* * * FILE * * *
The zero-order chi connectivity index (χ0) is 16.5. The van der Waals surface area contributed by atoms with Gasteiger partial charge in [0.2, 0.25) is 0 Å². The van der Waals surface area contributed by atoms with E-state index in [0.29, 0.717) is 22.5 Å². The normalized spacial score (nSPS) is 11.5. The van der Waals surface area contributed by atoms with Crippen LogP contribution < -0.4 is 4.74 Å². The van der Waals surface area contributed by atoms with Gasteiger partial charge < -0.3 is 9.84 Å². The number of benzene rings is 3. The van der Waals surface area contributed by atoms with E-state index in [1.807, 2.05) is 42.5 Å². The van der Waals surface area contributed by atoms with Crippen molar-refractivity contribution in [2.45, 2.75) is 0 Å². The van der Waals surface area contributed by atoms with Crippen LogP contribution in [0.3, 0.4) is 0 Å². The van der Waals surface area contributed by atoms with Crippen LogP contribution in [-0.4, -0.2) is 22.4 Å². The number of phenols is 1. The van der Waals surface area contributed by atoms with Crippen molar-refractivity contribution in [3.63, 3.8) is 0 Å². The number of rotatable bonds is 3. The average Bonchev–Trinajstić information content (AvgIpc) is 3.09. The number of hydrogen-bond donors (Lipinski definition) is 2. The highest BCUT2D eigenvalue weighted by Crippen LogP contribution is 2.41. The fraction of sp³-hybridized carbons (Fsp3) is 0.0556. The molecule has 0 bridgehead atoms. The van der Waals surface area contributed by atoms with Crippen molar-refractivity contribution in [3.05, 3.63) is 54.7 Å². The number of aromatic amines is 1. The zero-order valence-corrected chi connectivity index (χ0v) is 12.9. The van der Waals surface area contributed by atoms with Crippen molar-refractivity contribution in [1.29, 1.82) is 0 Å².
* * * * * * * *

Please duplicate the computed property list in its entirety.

The zero-order chi connectivity index (χ0) is 16.5. The van der Waals surface area contributed by atoms with Gasteiger partial charge in [0.2, 0.25) is 0 Å². The van der Waals surface area contributed by atoms with E-state index in [0.29, 0.717) is 22.5 Å². The normalized spacial score (nSPS) is 11.5. The van der Waals surface area contributed by atoms with Crippen LogP contribution < -0.4 is 4.74 Å². The van der Waals surface area contributed by atoms with Gasteiger partial charge < -0.3 is 9.84 Å². The number of benzene rings is 3. The van der Waals surface area contributed by atoms with E-state index in [1.807, 2.05) is 42.5 Å². The van der Waals surface area contributed by atoms with Crippen molar-refractivity contribution in [2.45, 2.75) is 0 Å². The van der Waals surface area contributed by atoms with Crippen LogP contribution in [0.3, 0.4) is 0 Å². The van der Waals surface area contributed by atoms with Crippen LogP contribution in [-0.4, -0.2) is 22.4 Å². The number of phenols is 1. The van der Waals surface area contributed by atoms with Crippen molar-refractivity contribution in [3.63, 3.8) is 0 Å². The number of rotatable bonds is 3. The average Bonchev–Trinajstić information content (AvgIpc) is 3.09. The number of hydrogen-bond donors (Lipinski definition) is 2. The highest BCUT2D eigenvalue weighted by Crippen LogP contribution is 2.41. The fraction of sp³-hybridized carbons (Fsp3) is 0.0556. The molecule has 0 bridgehead atoms. The van der Waals surface area contributed by atoms with Crippen molar-refractivity contribution in [3.05, 3.63) is 54.7 Å². The number of aromatic amines is 1. The zero-order valence-corrected chi connectivity index (χ0v) is 12.9. The van der Waals surface area contributed by atoms with Crippen molar-refractivity contribution in [1.29, 1.82) is 0 Å².